I thought I had a fix, but I'm still getting a 500 error on importing a batch of 16 organizations. Host tells me CiviCRM is spawning more than 30 processes, which is the host's limit.

Trying to get Civi to work on my current host. It's a shared server with a decent host with their top tier plan. Moving everything for Civi isn't an option I'll consider since I have 40+ dev and low traffic sites set up on the account that are all working well within plan limits. I installed Civi there for my education. So if I have to buy Civi-specific hosting, I'd prefer to poke around first.

Any ideas how I can limit the number of processes Civi spawns on import?


I don't know of any way to limit the processes. Importing is a large task since it's hitting so many fields, tables, etc. That means a lot of processes regardless of how many records you're importing. Shared servers often times have too low of limits to be able to fully use CiviCRM without running into issues. It's why we finally ended up just getting our own server, setting it up so that its minimums would still be more than enough for Civi, and then using it for all our sites.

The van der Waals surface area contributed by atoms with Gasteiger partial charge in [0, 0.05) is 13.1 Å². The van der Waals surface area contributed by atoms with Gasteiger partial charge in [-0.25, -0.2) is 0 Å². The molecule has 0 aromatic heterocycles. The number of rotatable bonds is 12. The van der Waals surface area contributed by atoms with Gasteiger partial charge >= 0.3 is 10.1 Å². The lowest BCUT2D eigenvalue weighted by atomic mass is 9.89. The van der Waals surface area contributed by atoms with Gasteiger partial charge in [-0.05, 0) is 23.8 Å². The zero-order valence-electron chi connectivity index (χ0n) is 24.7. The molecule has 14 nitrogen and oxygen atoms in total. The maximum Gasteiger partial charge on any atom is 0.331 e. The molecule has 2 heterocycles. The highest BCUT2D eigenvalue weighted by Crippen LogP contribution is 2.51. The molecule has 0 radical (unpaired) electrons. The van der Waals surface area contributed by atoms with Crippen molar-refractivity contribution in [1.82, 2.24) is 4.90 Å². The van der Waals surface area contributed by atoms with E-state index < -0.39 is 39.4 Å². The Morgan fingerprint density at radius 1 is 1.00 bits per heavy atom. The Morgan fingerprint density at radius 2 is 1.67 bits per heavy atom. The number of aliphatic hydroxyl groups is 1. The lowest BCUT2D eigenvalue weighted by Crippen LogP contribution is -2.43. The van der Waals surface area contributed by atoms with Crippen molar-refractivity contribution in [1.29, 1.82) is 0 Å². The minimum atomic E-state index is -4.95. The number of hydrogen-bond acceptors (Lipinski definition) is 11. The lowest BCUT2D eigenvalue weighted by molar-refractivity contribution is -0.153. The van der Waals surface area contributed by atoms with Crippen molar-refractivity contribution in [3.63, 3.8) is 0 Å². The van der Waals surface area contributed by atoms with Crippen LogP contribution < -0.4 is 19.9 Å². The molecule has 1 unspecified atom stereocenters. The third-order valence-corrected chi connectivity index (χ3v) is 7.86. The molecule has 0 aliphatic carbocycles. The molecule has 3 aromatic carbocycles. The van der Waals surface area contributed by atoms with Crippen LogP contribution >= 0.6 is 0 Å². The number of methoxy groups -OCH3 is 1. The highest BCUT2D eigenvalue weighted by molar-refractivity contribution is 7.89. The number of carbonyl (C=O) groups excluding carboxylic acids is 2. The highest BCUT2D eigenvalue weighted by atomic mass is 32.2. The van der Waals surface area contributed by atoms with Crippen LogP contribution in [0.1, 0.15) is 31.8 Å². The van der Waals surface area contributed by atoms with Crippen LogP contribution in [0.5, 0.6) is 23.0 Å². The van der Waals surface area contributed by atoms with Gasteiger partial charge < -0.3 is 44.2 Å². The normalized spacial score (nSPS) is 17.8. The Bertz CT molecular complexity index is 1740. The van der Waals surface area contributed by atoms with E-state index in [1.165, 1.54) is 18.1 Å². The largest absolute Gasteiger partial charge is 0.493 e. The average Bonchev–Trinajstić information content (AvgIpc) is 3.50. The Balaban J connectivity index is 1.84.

CiviCRM isn't spawning processes directly, that's probably apache, or your web server. When using the web interface to do CiviCRM imports, and many other activities, CiviCRM uses some clever techniques to avoid things timing out, but that have other trade-offs in server requirements. This is probably not the only place where you might run into trouble.

FWIW, 30 processes should be adequate, I suspect the server is not setup optimally.

If you have the ability to import a csv file into a temporary table in your database first, there's also an option to do the import from a table, that might generate fewer processes.


A workaround would be to clone your website to your localhost development environment, do the import there, then replace the live database with the one from localhost. If you need to retain the live URL throughout this process, you can point it to localhost by editing your hosts file.

[Aside: this is a good way to do CiviCRM upgrades too, since it is far easier to roll back and repeat if anything goes wrong]

  • I'm working on this. I've been using XAMPP on Windows 10 for my WordPress installs. I've been unsuccessful in getting either two versions of PHP to work in one install of XAMPP or getting two XAMPP installs to work together. This may be the time to change my local dev environment to something like Docker or VVV.
    – dooley
    Jun 27 '18 at 20:49

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